Isabelle Leighton is interim executive director of Donors of Color Network, whose mission is to build systemic racial equity to be more reflective and accountable to communities of color. Leighton has 20 years of experience growing social justice and movement-oriented organizations, including Political Research Associates, where Leighton focused on supporting communities targeted by racist and misogynist forces during the Trump administration. Prior to that, Leighton was the founding director of Equality Fund, a philanthropic advocacy project, and served as NYC co-chair of Asian Americans and Pacific Islanders in Philanthropy. Leighton currently sits on the boards of the Solidago FoundationOpen City Labs, and the Institute for Research on Male Supremacism.

PND asked Leighton about barriers to donors of color achieving equitable attention and considerationhow media and other allies can assist in better recognizing donors of colorthe role that race and racism play in the problems that philanthropists are working to solve, how the philanthropic sector could be more inclusive, philanthropy’s response to climate justice, and how best to demystify and educate the sector on the issues that mean the most to donors of color.

PND: As your report notes, many high-net-worth donors of color were motivated by their experiences of racial or ethnic bias to seek systemic change through philanthropic or political giving. Yet, according to SSIR, many foundations have been slow to realize that broad change cannot happen without understanding the role that race and racism play in the problems that philanthropists are working to solve. What are your thoughts about how to bridge this gap?

IL: Philanthropy has an incredible opportunity today—as it has for decades—to take on risks, be innovative, and leverage its resources in the most inspiring ways. Unfortunately, many philanthropic leaders take a scarcity mindset and question BIPOC-led movements' efficacy, including donors of color. Now is the time for philanthropy to be bold—to include more diverse experiences and voices while acknowledging the inequities within the space. No winning social movement has ever succeeded without the contributions and support of people of color. In order to bridge the gap, foundations need to make intentional decisions and practices that are more reflective of today's more innovative changemakers. We hope our report inspires more foundations and funders to lean into their curiosity and critically examine their own practices, bring BIPOC voices to the decision-making table, and make serious moves to meaningfully address racial and social justice. We at DOCN are energized by this effort and look forward to taking the Portrait report on a roadshow—to engage a broad cross-section of philanthropic and other sector leaders in testing new models for transforming philanthropy.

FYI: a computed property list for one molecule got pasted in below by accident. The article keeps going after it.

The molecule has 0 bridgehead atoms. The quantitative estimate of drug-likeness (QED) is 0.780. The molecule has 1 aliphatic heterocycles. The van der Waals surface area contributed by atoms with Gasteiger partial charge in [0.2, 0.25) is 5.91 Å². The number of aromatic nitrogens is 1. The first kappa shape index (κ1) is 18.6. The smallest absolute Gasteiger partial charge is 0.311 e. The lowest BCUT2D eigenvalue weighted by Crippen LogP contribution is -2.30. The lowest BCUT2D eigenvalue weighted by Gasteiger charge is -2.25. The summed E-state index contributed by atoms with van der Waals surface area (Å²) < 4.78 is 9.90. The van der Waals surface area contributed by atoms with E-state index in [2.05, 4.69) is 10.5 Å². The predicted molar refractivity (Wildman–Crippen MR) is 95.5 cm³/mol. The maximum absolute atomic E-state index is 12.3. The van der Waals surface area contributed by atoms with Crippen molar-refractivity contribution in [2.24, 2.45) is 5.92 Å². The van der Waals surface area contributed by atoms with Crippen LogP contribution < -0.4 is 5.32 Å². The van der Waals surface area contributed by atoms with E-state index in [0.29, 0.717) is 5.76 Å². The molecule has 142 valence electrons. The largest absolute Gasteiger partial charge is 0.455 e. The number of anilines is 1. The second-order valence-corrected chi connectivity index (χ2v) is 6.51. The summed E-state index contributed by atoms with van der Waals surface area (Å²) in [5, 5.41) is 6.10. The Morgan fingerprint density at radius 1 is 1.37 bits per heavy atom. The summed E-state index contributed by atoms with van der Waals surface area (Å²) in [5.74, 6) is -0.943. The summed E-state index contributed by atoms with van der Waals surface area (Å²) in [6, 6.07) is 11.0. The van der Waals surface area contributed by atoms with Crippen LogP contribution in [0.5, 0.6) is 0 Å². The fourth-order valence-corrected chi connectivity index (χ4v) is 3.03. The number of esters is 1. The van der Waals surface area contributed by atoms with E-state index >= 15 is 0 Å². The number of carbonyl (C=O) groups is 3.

PND: Some funders have begun incorporating diversity, equity, and inclusion (DEI) statements into their philanthropic processes. What are some specific ways in which the philanthropic sector could be more inclusive of people of color and Indigenous people in their work and giving?

IL: In the wake of George Floyd’s murder, public statements poured in with claims that they stood for equity and justice. Yet, actions speak louder than words. There still remains too wide a disconnect between public statements and public actions. The vast majority of companies and funders are standing on the sidelines and are failing to have their actions meet their words. For example, DOCN launched the Climate Funders Justice Pledge in February 2021, a first-of-its-kind climate justice campaign to shift power and resources towards racial and economic justice by challenging the nation’s top climate funders to commit publicly to greater transparency and to give at least 30 percent of their U.S. climate funding to BIPOC-led, justice-focused groups. After a year of broad outreach, media attention, and conversations with foundation executives, 10 of the top 40 foundations signed on to the pledge. Yet, 30 remain silent. Foundations and companies alike need to start looking at public statements as more than public relations tactics. When it comes to breaking the chains of white supremacy in this country, these sector leaders have so much to learn from BIPOC movements. It’s time to act with real intention, to evaluate and change funding practices, and shift accountability to those more directly impacted by injustice.

Read the full article about racial and economic justice by Isabelle Leighton at Philanthropy News Digest.